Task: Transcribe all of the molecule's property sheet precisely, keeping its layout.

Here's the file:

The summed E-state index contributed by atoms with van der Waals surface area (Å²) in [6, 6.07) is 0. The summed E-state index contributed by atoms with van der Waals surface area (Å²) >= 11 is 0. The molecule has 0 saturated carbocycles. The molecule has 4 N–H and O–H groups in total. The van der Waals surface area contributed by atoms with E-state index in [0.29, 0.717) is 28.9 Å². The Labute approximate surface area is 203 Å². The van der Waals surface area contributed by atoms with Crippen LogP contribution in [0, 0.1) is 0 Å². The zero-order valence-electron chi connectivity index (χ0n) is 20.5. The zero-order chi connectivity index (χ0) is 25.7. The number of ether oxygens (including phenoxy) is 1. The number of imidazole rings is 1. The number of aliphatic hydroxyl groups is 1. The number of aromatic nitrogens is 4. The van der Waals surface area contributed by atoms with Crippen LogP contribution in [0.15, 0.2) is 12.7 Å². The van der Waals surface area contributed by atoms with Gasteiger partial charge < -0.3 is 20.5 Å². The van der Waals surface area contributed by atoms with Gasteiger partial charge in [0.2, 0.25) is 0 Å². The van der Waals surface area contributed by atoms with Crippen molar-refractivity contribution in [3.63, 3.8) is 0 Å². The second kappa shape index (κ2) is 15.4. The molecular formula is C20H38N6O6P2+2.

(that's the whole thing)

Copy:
The summed E-state index contributed by atoms with van der Waals surface area (Å²) in [6, 6.07) is 0. The summed E-state index contributed by atoms with van der Waals surface area (Å²) >= 11 is 0. The molecule has 0 saturated carbocycles. The molecule has 4 N–H and O–H groups in total. The van der Waals surface area contributed by atoms with E-state index in [0.29, 0.717) is 28.9 Å². The Labute approximate surface area is 203 Å². The van der Waals surface area contributed by atoms with Crippen LogP contribution in [0, 0.1) is 0 Å². The zero-order valence-electron chi connectivity index (χ0n) is 20.5. The zero-order chi connectivity index (χ0) is 25.7. The number of ether oxygens (including phenoxy) is 1. The number of imidazole rings is 1. The number of aliphatic hydroxyl groups is 1. The number of aromatic nitrogens is 4. The van der Waals surface area contributed by atoms with Crippen LogP contribution in [0.15, 0.2) is 12.7 Å². The van der Waals surface area contributed by atoms with Gasteiger partial charge < -0.3 is 20.5 Å². The van der Waals surface area contributed by atoms with Gasteiger partial charge in [0.2, 0.25) is 0 Å². The van der Waals surface area contributed by atoms with Crippen molar-refractivity contribution in [3.63, 3.8) is 0 Å². The second kappa shape index (κ2) is 15.4. The molecular formula is C20H38N6O6P2+2.